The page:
Neuronal activity in the medial associative-limbic and lateral motor part of the rat subthalamic nucleus and the effect of 6-hydroxydopamine-induced lesions of the dorsolateral striatum


Correspondence to: C. Lindemann, Department of Physiology, University of Otago, 270 Great King Street, Dunedin 9010, New Zealand. E-mail:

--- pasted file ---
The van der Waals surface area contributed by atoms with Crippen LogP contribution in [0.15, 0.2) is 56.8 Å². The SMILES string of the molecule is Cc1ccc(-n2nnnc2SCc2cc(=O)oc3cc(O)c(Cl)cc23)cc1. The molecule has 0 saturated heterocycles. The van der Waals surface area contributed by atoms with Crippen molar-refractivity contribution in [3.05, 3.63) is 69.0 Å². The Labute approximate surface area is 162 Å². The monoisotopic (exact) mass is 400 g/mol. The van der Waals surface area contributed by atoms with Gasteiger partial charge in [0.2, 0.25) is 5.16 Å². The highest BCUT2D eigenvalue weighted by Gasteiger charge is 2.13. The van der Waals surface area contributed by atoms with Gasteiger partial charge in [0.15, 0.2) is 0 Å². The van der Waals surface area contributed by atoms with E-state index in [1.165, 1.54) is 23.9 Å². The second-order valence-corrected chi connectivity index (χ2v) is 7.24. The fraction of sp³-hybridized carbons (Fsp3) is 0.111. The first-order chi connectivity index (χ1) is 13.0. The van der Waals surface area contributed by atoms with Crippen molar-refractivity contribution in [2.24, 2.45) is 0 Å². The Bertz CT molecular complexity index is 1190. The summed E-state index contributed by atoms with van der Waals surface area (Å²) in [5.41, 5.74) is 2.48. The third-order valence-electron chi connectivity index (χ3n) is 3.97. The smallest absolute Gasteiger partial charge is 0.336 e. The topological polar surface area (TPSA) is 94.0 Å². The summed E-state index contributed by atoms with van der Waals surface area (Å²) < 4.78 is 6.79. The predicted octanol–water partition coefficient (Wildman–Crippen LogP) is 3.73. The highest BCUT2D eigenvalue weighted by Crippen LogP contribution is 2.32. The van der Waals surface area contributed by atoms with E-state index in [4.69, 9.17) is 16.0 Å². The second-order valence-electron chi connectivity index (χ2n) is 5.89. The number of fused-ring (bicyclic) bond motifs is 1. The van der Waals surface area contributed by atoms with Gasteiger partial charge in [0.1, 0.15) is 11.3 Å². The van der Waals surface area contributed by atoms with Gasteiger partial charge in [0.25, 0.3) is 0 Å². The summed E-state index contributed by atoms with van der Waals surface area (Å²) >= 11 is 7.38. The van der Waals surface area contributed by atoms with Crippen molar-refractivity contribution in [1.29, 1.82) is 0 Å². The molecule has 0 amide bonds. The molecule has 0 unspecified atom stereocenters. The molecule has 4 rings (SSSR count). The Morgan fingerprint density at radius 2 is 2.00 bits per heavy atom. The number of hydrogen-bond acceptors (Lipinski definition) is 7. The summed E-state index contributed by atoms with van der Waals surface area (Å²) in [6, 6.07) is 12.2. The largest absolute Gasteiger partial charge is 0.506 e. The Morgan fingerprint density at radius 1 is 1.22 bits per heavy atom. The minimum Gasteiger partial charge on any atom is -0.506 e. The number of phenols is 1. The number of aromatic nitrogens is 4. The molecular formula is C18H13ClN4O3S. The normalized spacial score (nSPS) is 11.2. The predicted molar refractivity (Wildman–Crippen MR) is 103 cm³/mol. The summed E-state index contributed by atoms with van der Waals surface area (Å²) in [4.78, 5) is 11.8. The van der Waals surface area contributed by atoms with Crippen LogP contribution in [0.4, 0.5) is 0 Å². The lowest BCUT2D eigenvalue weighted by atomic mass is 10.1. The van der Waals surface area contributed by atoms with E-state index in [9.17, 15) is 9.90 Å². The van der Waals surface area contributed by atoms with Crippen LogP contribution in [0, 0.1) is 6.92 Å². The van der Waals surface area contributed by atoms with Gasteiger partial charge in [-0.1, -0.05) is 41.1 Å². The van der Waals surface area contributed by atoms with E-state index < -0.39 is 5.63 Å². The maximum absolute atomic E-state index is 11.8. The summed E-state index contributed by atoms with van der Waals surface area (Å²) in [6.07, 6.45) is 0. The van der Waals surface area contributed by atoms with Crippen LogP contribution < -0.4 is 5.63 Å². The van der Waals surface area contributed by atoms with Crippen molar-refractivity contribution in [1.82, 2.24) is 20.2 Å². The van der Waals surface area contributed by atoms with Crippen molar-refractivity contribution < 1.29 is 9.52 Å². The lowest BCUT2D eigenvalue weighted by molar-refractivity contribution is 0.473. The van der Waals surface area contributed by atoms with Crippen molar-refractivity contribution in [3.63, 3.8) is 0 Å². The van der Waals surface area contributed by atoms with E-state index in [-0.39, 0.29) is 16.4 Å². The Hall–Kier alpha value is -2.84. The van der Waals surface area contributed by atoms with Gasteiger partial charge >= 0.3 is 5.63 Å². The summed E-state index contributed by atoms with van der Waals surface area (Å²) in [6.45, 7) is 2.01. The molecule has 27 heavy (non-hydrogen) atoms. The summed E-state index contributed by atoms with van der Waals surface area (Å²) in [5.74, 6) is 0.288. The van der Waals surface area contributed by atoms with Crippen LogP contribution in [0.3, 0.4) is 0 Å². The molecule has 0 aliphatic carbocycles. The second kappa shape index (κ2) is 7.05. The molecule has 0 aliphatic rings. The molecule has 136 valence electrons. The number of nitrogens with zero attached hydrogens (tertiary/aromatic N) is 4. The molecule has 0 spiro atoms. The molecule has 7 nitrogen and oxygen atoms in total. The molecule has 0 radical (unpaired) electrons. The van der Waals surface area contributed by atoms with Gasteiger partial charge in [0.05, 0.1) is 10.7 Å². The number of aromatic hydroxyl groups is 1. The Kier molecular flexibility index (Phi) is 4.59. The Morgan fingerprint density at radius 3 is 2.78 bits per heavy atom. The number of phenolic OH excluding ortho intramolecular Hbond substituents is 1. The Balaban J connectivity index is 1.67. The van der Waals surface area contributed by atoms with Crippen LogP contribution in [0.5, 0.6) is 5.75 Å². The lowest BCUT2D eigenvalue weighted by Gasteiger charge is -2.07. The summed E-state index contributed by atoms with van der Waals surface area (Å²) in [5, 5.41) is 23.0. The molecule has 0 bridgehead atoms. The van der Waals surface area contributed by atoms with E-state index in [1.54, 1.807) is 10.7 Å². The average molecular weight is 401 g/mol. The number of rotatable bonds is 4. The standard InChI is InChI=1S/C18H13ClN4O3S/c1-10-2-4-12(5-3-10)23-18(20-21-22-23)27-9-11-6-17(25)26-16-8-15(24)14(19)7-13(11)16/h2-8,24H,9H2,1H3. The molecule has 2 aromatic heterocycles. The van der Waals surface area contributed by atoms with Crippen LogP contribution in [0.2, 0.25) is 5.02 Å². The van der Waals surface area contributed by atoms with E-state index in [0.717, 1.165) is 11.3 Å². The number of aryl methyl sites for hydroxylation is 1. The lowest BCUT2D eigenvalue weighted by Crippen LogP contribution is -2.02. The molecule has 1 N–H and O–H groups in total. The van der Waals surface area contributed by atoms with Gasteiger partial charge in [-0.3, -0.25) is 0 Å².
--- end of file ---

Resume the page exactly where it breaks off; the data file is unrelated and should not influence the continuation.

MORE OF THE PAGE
Lesions of the rat nigrostriatal dopamine system by injection of 6-hydroxydopamine (6-OHDA) lead to abnormal neuronal activity in the basal ganglia (BG) motor loop similar to that found in Parkinson's disease (PD). In the BG motor loop the subthalamic nucleus (STN) represents an important structure, which, however, also comprises areas of the BG associative and limbic loops. We were interested whether neuronal activity would differ between the STN medial associative-limbic and lateral motor part, and whether selective 6-OHDA-induced lesions of the dorsolateral striatum, the entrance region of the BG motor loop, would differently affect these subregions. In male Sprague–Dawley rats 6-OHDA (n = 12) or vehicle (n = 10) was bilaterally injected in the dorsolateral striatum. Four weeks later extracellular single-unit activity and local field potentials were recorded in medial and lateral STN neurons of urethane-anesthetized rats. In sham-lesioned rats the discharge rate and burst activity were higher in the lateral compared to the medial STN. Similar differences were found for other neuronal activity measures (coefficient of variation of interspike interval, skewness, kurtosis, approximate entropy). After 6-OHDA injection neuronal burst activity was enhanced, while the discharge rate was not affected. In addition, in 6-OHDA-lesioned rats β-band oscillatory activity was enhanced, with no difference between STN subregions. We found important differences of neuronal activity between STN subregions, indicating functional segregation. However, selective 6-OHDA lesions of the dorsolateral striatum also had a pronounced effect on the medial STN subregion, indicating interaction between BG loops. J. Comp. Neurol. 521:3226–3240, 2013. © 2013 Wiley Periodicals, Inc.